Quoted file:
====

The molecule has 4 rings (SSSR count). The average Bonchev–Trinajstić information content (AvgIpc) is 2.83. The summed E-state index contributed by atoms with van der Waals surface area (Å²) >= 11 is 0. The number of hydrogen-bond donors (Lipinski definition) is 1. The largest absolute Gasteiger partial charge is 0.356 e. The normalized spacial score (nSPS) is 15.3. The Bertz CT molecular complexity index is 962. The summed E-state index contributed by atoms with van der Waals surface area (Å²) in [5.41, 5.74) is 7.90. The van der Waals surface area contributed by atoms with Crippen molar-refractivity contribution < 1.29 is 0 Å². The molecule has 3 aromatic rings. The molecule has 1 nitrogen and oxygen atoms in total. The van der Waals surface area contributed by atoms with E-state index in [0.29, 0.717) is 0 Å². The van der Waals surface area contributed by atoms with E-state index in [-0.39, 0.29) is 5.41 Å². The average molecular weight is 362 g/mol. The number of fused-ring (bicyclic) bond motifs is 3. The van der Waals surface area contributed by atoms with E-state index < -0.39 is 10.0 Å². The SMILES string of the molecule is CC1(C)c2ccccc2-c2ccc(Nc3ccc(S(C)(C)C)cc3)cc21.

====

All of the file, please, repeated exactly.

The molecule has 4 rings (SSSR count). The average Bonchev–Trinajstić information content (AvgIpc) is 2.83. The summed E-state index contributed by atoms with van der Waals surface area (Å²) >= 11 is 0. The number of hydrogen-bond donors (Lipinski definition) is 1. The largest absolute Gasteiger partial charge is 0.356 e. The normalized spacial score (nSPS) is 15.3. The Bertz CT molecular complexity index is 962. The summed E-state index contributed by atoms with van der Waals surface area (Å²) in [5.41, 5.74) is 7.90. The van der Waals surface area contributed by atoms with Crippen molar-refractivity contribution < 1.29 is 0 Å². The molecule has 3 aromatic rings. The molecule has 1 nitrogen and oxygen atoms in total. The van der Waals surface area contributed by atoms with E-state index in [0.29, 0.717) is 0 Å². The van der Waals surface area contributed by atoms with E-state index in [-0.39, 0.29) is 5.41 Å². The average molecular weight is 362 g/mol. The number of fused-ring (bicyclic) bond motifs is 3. The van der Waals surface area contributed by atoms with E-state index < -0.39 is 10.0 Å². The SMILES string of the molecule is CC1(C)c2ccccc2-c2ccc(Nc3ccc(S(C)(C)C)cc3)cc21.